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7: Isolation of an Antibiotic Producer from Soil

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    Learning Objectives

    • To determine the variety of organisms that live in soil.
    • To identify an antibiotic producer in the above population.
    • To determine if the antibiotic made by the antibiotic producer kills bacteria.

    Soil is the major reservoir of microorganisms that produce antibiotics.Considering that soil is densely packed with microorganisms, it is not a wonder that many bacterial and fungal species have evolved over the eons to develop ways of inhibiting their neighbors for the benefit of their own growth. An antibiotic made by a microbe can inhibit many other soil microbes. The bacterial genera Bacillus and Streptomyces along with the fungal genera Penicilium and Cephalosporium are commonly found in soil. The genus Streptomyces are the most prolific antibiotic producers and, although bacteria, are a unique subgroup of bacteria called the Actinomycetes. Although soil has historically been used to find new antibiotic producers, at present many of the ‘old’ antibiotics are now being manipulated in the lab and chemical modified to form new versions of older antibiotics.

    In this experiment you will try to isolate an antibiotic producing bacterium or fungus from the soil. If you succeed at that you will then test that isolate to determine what organisms might be inhibited by the antibiotic that it makes. Because we want to isolate both bacterial and fungal antibiotic producers, two different kinds of media will be used. Glycerol yeast extract media is for isolation of Streptomyces, while Saboraud dextrose agar medium will be used for the isolation of the fungi. One-half of the groups will look for bacterial isolates and the one half will be looking for fungal isolates.


    You need to bring a soil sample for this class. An area around trees or bushes, or flowers. Dry, sun-baked soil is not the best sample. You need only a gram of specimen.


    1st session

    • A bottle of 0.9% NaCl
    • Balance/weigh boat/spatula
    • 1ml and 10ml pipets, plus a pi-pump or propipet bulb
    • Screw-cap test tubes and caps
    • 4 Glycerol yeast agar plates or Saboraud yeast agar plates
    • Glass or plastic spreaders for making spread plates

    2nd session

    • 2 liquefied TSA deeps
    • Vortex mixer
    • 1 ml pipets and bulb/pi-pump
    • 45º-50ºC Water bath
    • Broth cultures of Staphylococcus epidermidis and E.coli



    1st Session

    1. Bring a specimen of soil from any location.
    2. Weigh out 1 gram of soil.
    3. Obtain 4 plates of the appropriate agar medium (depending on whether your group is searching for bacteria or fungi). Label these plates 1/103 through 1/106.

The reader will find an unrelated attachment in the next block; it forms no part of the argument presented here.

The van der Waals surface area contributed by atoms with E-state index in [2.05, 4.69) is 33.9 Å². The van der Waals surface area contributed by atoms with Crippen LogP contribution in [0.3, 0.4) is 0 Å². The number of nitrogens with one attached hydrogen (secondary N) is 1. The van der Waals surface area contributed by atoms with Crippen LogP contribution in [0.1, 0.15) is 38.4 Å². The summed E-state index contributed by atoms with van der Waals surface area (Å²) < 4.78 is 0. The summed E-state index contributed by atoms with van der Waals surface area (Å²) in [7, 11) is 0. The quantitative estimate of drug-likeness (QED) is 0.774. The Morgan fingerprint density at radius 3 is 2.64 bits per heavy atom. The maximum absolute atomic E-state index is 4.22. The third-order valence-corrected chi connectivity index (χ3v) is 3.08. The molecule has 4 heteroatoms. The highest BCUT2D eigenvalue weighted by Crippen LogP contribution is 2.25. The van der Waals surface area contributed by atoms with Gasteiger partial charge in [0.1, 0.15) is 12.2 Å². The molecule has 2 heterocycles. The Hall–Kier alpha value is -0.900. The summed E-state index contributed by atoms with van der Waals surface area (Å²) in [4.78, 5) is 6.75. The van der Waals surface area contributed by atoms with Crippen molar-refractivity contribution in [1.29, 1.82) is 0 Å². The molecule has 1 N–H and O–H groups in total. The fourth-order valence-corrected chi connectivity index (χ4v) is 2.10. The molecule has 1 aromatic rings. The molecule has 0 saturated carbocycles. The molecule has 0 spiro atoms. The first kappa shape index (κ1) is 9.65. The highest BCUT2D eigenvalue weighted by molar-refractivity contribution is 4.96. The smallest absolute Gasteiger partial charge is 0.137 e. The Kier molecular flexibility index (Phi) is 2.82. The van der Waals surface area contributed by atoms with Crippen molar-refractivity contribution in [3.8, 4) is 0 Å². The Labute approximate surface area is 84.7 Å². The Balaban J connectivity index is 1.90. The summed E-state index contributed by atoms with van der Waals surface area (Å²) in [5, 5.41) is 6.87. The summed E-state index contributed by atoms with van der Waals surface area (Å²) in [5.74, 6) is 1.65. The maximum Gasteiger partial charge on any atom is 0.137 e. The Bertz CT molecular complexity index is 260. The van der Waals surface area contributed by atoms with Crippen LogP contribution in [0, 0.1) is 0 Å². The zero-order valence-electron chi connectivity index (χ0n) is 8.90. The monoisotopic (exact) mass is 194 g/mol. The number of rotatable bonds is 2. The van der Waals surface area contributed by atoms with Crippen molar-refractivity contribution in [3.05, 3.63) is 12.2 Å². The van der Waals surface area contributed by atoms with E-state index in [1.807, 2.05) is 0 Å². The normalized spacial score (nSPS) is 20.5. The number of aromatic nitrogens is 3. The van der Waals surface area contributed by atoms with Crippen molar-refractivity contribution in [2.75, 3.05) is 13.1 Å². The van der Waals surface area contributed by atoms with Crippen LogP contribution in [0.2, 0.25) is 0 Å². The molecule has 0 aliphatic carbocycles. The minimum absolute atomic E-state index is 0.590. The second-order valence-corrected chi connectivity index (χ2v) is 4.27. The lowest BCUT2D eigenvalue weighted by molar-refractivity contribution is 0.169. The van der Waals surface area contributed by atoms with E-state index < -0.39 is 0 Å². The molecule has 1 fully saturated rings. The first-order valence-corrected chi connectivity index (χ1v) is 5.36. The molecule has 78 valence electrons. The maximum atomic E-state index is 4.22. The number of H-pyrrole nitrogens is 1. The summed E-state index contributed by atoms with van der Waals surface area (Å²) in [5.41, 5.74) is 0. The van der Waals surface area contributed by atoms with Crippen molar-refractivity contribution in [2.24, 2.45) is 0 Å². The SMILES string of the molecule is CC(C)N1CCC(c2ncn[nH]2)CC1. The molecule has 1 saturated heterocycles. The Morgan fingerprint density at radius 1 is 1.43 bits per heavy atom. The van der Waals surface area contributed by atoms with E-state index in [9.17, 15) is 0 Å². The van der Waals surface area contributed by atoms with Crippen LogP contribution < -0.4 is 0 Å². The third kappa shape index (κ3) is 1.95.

4. Set up a series of 1/10 dilutions:

    a. Place 6 test tubes into a rack and fill each with 9ml of 0.9% NaCl solution.

    b. Place the gram of soil into the first tube with saline and SHAKE WELL.

    c. Let the soil particles settle after shaking and then transfer 1ml of the solution into tube 2. This is your 1/10 dilution.

    d. Repeat the above step for tubes 2-6, changing 1 ml pipets between each transfer. Be sure TO SHAKE EACH TUBE WELL before transferring into the next tube. These tubes will be dilutions of 1/102, 1/103, 1/104, 1/105,and 1/106..

    1. Place 0.1ml of the 1/103 dilution onto the top of the appropriate agar. Place the spreader into the alcohol solution and then stick it into the flame to catch it on fire. DO NOT HOLD THE SPREADER IN THE FLAME. When the fire is out, you have a sterile spreader. Place the spreader on the agar with the 0.1ml sample and spread the sample all over the agar medium.
    2. Your plates will be made from the 1/103 through 1/106 dilutions.
    3. Incubate the plates at 30ºC until the next lab session. If you do not have sufficient colony numbers, re-incubate the plates and carry on the exercise at next period after.

    2nd Session

    1. Calculate the CFUs/cell counts for 1 gram of soil (for your soil sample).
    2. Inoculate each of 2 liquified TSA deeps, one with with 1ml of Staph epidermidis broth culture and the other with 1ml of E.coli. broth culture.
    3. Mix each tube well (hand shake or use vortex mixer) and then pour the entire contents of each tube into a sterile petri dish. Slowly swirl the dish around to make sure the liquefied agar is evenly spread over the bottom of the petri dish.
    4. Let the media solidify in the dishes.
    5. From 1 of your primary isolation plates, choose a colony that looks like it might be Bacillus, Streptomyces, or a fungus. Your instructor will help you choose these colonies as well as show you what these organisms look like on agar plate, using the computer. Circle the colony so you can find it again: you will use that organism against both Staph and E. coli.
    6. Using your sterile inoculating NEEDLE, pick up a SINGLE colony and inoculate the solidified Staph-seeded pour plate using the sectional streak plate technique. The reason for using the needle is that it is easier to pick mold hyphae/filaments than a loop.
    7. Repeat step 5 again with the E. coli-seeded plate, using the same colony as used in step 4.
    8. Incubate the plates at 30C until the next lab session.

    3rd Session

    1. Examine the 2 plates for evidence of inhibition of Staph epidermidis and E. coli. growth. IF you see inhibition, you have probably isolated an antibiotic producer.


    1. How does a colony of Streptomyces differ from a colony of Penicillium?
    2. How many different microorganisms did you see in your soil sample?

    This page titled 7: Isolation of an Antibiotic Producer from Soil is shared under a CC BY-NC-SA 4.0 license and was authored, remixed, and/or curated by Jackie Reynolds.

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